University of Florida entomologist Phil Kaufman says last year the state had a bumper crop of Psorophora ciliata: huge, biting insects, which are sometimes called gallinippers. He said there may be a repeat on the way.
“I wouldn’t be surprised, given the numbers we saw last year,” said Kaufman, a UF/IFAS associate professor. “When we hit the rainy cycle we may see that again.”
The gallinipper is a floodwater mosquito, with females laying eggs in soil at the edges of ponds, streams and other water bodies that overflow when heavy rains come. The eggs can remain dry and dormant for years, until high waters cause them to hatch, Kaufman said.
Last June, Tropical Storm Debby caused flooding in many parts of Florida and unleashed large numbers of gallinippers, along with other floodwater mosquitoes.
Native to the entire Eastern half of North America, the insect has a body about half an inch long, with a black-and-white color pattern that makes it resemble a super-sized version of the invasive Asian tiger mosquito.
As with other biting mosquitoes, only the female gallinippers are blood feeders; males survive on flower nectar. The species is notoriously aggressive and has a painful bite. “The bite really hurts, I can attest to that,” Kaufman said.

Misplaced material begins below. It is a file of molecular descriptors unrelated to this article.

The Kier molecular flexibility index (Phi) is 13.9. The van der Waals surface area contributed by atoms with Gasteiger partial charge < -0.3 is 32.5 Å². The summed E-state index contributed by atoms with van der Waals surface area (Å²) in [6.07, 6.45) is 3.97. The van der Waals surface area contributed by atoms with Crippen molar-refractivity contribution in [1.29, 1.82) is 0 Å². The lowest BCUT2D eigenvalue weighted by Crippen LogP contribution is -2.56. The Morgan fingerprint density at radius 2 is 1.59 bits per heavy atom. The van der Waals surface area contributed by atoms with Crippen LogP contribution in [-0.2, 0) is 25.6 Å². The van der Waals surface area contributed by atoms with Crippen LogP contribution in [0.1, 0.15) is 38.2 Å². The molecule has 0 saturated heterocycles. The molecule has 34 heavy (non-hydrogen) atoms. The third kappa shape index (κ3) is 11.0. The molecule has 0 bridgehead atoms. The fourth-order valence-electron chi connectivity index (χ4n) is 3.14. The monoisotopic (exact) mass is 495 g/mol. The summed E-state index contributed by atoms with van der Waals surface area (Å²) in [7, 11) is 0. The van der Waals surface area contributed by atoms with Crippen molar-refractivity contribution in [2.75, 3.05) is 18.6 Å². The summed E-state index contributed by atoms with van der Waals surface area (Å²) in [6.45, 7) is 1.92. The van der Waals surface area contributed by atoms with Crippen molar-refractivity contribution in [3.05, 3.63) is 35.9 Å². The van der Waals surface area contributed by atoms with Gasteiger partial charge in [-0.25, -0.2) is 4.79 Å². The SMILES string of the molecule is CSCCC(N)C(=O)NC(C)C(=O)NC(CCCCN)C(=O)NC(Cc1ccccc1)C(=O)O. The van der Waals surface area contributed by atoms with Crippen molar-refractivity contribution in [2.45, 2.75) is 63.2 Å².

Even in the larval stage, gallinippers are fearsome. Most mosquito larvae are content to subsist on decaying plant matter floating in the waters where they develop, but gallinippers are omnivorous, devouring other mosquito larvae and even tadpoles. With that trait in mind, observers have suggested the gallinipper might be a good candidate for biological control efforts, using the larvae to reduce populations of other pest mosquitoes. But that strategy has a fatal flaw – it results in more gallinippers.
Gallinippers can be warded off with repellents containing DEET, though Kaufman said that due to their large size they may be more tolerant of the compound than smaller biting mosquitoes.
It isn’t considered a significant vector of mosquito-borne illness affecting people or animals.
To help understand the species better, Kaufman and UF/IFAS entomology graduate student Ephraim Ragasa created a document on gallinippers, which is now available at http://edis.ifas.ufl.edu/in967.